For Jacob Ouillette (b. 1974) color is not so much a preoccupation as it is a meditation, a liberating temporal event meant to unfold within modified formal structures and processes of intuitive experimentation. His large, squirming color-grid paintings are comprised of distinct but uniform rectangular brushstrokes that, though they might curve slightly or thin out to one side, never touch. Set against a neutral ground of grey or off-white, each stroke boasts a lush, lively color ranging from the neon to the jewel-toned to the subdued. Each palette is diverse but limited; according to the artist, they are not pre-planned, but arise spontaneously, creating a sort of visceral unity that at once celebrates and interrogates the materiality of the paint, the relative nature of each hue.
The work included in “Brushstroke Paintings” (all 2011), now up at Nancy Margolis, is appropriately autumnal, ruled by shades of orange, that crisp king among colors. Endless iterations of ochre and tangerine are paired with yellows, browns and greens, and accented dramatically by segments of blue or purple. Phoenix—with its warm and bustling kaleidoscope of 2-inch cells—is particularly dazzling in the light of late afternoon. In pieces like Wits End and Bold as Love, a few broad bright strokes made with a 10-inch brush direct the viewer’s attention not only to specific color relationships but also to the incredible physical moment of organic artistic creation. Ouillette also explores this dynamic in the earth-toned Six Strokes, a single series of wood-block monoprints on rag paper. There is a certain intimacy in seeing the texture of each bristle, in the deliberateness of each stroke, which imbues them with the gravity one encounters in calligraphy or in images of the cave paintings at Lascaux.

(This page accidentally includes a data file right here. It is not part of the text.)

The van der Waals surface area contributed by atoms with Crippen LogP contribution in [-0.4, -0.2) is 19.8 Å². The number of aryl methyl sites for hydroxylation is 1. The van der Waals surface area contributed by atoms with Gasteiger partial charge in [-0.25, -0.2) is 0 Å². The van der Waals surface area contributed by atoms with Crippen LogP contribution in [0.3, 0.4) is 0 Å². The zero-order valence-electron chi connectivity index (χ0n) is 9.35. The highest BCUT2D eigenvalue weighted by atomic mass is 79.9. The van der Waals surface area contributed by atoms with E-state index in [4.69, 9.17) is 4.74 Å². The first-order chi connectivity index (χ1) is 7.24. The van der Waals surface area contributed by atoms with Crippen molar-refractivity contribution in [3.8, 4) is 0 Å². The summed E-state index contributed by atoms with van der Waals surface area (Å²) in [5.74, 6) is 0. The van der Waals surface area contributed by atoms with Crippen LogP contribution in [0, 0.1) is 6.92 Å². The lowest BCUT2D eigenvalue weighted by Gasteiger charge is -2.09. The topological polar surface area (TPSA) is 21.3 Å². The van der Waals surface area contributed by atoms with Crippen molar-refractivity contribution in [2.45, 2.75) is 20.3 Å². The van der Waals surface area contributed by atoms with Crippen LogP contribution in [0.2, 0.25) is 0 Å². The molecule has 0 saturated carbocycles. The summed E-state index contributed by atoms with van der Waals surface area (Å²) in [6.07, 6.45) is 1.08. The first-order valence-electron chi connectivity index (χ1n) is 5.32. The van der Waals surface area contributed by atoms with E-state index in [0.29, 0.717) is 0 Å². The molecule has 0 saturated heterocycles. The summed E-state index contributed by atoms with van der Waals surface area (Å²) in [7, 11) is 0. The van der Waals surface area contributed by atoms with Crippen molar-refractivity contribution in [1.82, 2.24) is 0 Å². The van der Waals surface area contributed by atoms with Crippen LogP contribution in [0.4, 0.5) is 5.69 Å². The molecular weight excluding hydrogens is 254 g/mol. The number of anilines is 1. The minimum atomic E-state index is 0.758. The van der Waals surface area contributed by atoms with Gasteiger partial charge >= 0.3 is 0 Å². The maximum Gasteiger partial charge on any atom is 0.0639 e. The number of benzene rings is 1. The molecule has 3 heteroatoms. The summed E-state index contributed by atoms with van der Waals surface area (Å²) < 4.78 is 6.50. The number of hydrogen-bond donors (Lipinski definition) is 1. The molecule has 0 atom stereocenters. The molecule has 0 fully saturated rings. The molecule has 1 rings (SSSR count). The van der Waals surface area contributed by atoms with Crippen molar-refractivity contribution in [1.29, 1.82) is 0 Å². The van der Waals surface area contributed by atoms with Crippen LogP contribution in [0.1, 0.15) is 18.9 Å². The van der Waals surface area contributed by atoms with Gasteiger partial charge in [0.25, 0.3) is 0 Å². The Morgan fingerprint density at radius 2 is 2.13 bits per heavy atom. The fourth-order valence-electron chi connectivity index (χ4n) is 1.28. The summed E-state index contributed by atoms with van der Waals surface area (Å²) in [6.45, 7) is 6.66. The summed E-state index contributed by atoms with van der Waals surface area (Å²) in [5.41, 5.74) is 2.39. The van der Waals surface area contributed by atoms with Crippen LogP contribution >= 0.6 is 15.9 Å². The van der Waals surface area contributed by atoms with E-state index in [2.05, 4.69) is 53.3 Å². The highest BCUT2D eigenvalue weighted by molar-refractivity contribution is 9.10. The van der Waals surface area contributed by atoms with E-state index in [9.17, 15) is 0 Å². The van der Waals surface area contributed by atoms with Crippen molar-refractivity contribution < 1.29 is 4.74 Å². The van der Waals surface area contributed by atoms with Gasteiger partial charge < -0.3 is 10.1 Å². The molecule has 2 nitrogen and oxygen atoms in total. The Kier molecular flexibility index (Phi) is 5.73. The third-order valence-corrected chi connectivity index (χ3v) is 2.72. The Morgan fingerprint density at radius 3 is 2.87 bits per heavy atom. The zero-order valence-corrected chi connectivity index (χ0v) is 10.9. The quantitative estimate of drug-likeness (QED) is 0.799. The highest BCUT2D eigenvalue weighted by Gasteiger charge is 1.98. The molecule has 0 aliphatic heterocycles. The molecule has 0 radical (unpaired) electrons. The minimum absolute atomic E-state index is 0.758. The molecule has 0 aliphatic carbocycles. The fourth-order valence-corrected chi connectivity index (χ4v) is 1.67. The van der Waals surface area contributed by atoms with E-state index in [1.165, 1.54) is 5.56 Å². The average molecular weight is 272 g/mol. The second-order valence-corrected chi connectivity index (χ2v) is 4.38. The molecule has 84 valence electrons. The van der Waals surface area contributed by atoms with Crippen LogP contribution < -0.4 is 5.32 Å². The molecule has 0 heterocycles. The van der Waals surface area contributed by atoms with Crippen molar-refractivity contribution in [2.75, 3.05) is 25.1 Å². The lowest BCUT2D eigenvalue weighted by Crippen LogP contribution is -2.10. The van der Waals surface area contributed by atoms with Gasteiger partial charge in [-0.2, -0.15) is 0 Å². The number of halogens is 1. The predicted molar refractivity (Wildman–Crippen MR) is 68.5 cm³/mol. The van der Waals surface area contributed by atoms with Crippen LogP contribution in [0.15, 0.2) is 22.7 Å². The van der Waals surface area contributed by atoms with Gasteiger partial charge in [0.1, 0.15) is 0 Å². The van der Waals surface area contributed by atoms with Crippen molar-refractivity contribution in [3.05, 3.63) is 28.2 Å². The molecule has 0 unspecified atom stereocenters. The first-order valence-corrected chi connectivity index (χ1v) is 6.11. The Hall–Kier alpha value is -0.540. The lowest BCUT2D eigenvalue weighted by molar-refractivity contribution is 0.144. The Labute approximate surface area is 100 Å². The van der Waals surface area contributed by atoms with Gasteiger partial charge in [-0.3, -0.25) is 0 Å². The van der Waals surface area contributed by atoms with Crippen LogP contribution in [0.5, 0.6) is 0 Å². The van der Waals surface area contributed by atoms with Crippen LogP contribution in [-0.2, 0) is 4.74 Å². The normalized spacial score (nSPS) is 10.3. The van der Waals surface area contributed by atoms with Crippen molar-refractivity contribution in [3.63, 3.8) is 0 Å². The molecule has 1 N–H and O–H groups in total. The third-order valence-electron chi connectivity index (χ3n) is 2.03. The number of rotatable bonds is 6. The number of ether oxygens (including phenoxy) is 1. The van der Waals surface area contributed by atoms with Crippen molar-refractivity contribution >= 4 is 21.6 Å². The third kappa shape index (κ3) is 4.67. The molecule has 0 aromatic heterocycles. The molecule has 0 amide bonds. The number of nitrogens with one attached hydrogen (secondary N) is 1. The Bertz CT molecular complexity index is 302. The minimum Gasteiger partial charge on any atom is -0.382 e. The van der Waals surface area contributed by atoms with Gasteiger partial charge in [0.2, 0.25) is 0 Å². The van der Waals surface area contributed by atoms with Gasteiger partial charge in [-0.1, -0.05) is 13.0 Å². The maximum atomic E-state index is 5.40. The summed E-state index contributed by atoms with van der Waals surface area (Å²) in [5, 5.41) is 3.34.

The major obstacle to be overcome when looking at this work, however, is the way in which it points to so many things outside of itself. Ouillette is indebted to the color grids of painters such as Ellsworth Kelly, Gerhard Richter and Jennifer Bartlett. His improvisational methods are drawn straight from his interest in jazz and blues and his color play, whether intentionally or not, stems directly from Josef Albers’s color theory. Yet somehow, Ouillette’s work manages to be anything but old hat. Instead, it is delightfully refreshing, earnest in a way that only the love child of minimalistic formal structures and impressionistic joie de vivre could be. One might say it is a visual equivalent of a sonnet, or a contemporary variation on a well-known theme. Ouillette’s work finds freedom in structure, finds truth in the simultaneous reach towards and rejection of mathematical perfection. His images retain the identity, the shape, of the grid, but loosen it beautifully, like a strangling shoelace coming undone.